Thankfully, the issue does not affect all N8 handsets and as Nokia’s statement points out, faulty units will be replaced under warranty. More →
Earlier today, BGR broke the news that a possible Facebook glitch or hack was disabling user accounts. We have now received a response from a Facebook spokesperson, who has confirmed that a bug is to blame for the mass-deactivations. Facebook’s official statement is as follows:
Earlier today, we discovered a bug in a system designed to detect and disable likely fake accounts. The bug, which was live for a short period of time, caused a very small percentage of Facebook accounts to be mistakenly disabled. Upon discovering the bug, we immediately worked to resolve it. It’s now been fixed, and we’re in the process of reactivating and notifying the people who were affected.
While the number of disabled accounts is undoubtedly a small percentage of Facbook’s total subscriber base, the number of users impacted by the bug is easily in the thousands. Facebook assured us that it is in the process of restoring affected accounts, however, and that everything should be back to normal soon.
UPDATE: We also asked Facebook about the odd request for a scanned ID which, to us, sounded extremely fishy. As it turns out, these requests were legitimate. Facebook clarified that in some account deactivation cases when no other options are available, users may be asked to provide valid IDs. One of the results of today’s bug was apparently the initiation of this process for affected users.
Earlier this week, BGR exclusively broke news concerning a bug plaguing several owners of the new Dell Venue Pro smartphone. Users reported an inability to connect their devices to secured Wi-Fi networks. Dell issued an official response to the report on a company blog Thursday morning:
We have confirmed that the Wi-Fi connectivity issue that was reported in blogs like Boy Genius Report and Ubergizmo resulted from a software glitch during Dell’s manufacturing process. The issue affected some of our initial phone shipments and was not a hardware issue or a Windows Phone 7 one. Customers who purchased Venue Pro smartphones on Monday or Tuesday (November 8 or 9) at a Microsoft Store and who are experiencing the protected Wi-Fi network connectivity issue also have the option of bringing your phone back to the Microsoft Store for an exchange, beginning at the end of next week. Your new phone will fix the Wi-Fi issue as well.
Dell’s claim that the issue was neither hardware or software related is rather odd, but the important news is the solution. According to Dell, affected phones were all sold by Microsoft Store locations. Users experiencing the bug should return their devices to a Microsoft Store location beginning “at the end of next week,” at which time working replacement units will be available. More →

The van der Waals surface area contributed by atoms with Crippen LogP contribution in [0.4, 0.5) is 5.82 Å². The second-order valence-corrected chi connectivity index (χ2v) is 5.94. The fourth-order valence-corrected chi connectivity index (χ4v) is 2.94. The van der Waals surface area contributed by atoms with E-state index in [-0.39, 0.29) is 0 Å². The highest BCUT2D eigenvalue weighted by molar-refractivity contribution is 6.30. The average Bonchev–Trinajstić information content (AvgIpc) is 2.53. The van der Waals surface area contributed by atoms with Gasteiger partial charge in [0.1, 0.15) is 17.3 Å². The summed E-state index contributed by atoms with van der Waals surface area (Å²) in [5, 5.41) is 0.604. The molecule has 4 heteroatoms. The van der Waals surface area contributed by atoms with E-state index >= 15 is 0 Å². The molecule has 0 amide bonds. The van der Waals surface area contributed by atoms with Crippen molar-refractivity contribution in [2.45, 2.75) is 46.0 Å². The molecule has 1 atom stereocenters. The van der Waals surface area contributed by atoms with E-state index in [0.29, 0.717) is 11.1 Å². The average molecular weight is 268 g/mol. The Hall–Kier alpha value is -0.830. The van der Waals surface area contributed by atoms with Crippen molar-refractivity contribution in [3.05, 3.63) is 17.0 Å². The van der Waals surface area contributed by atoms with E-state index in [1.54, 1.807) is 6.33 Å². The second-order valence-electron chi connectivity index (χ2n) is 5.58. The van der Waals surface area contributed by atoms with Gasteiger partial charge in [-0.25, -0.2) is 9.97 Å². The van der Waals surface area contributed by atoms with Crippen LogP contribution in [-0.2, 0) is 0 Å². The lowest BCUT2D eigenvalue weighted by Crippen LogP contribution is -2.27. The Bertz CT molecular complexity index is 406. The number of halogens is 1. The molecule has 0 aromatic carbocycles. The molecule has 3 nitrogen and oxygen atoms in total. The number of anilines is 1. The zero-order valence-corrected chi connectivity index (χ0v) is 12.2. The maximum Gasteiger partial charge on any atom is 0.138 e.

The Dell Venue Pro, which became available on Monday, may be affected by a troublesome bug. According to several BGR readers, the new Windows Phone 7 handset from Dell is unable to connect to protected Wi-Fi networks. Affected users report that when they attempt to connect to a secured Wi-Fi network using the standard Wi-Fi utility, they receive the following message: “your phone couldn’t reach the Wi-Fi network”. Users report no such problem when connecting to unprotected wireless networks.
Dell has been contacted for comment and we will update this post with any official statement we receive.
UPDATE 1: We’ve now received reports via email that some HTC HD7 devices may be affected as well. This unfortunately could mean that the issue is a WP7 bug that isn’t limited to one particular handset. Microsoft and HTC have been contacted for comment.
UPDATE 2: Several readers have emailed us wondering whether or not hidden Wi-Fi networks are the culprit here. BGR has confirmed that in all cases reported to us directly, users were not attempting to connect to hidden networks. We’ve also gotten word that some Microsoft store locations have acknowledged the problem. One reader even commented that a helpful store in his area swapped out his phone as a result of the bug.
UPDATE 3: On Thursday morning, Dell issued an official response to our report. Dell’s statement doesn’t explain the three confirmed reports BGR has received concerning HD7 units exhibiting similar behavior, but at least Venue Pro owners now know how to handle devices affected by this bug.
Just a quick follow up to an article we posted last week. It looks like Apple’s iOS 4.2 gold master candidate, which was pushed out to developers last night, closes the security loop hole that allowed the iPhone’s lock screen to be bypassed from the “Emergency Call” function. We’ve been trying, unsuccessful, to replicate the issue with the latest iOS pre-release.
If you’re not a member of the developer community, and wondering when you can get your hands on iOS 4.2, know that iOS 4.1 GM was released to developers one week before it went live to the general public.
A few months ago, Mozilla threw down the gauntlet by asking developers to find major security flaws in Firefox in return for a $3000 reward. Enter, Alex Miller from San Jose, who spotted a critical security flaw hidden away in the Firefox code. Alex spent 90 minutes every day for 10 days before he stumbled onto something and reported it to Firefox’s parent company. Security program manager at Firefox, Brandon Sterne, said: “Mozilla depends on contributors like these for our very, sort of, survival. Mozilla is a community mostly of volunteers. We really encourage people to get involved in the community. You don’t have to be a brilliant 12-year-old to do that”. Pretty impressive stuff. Hit the read link for the full article.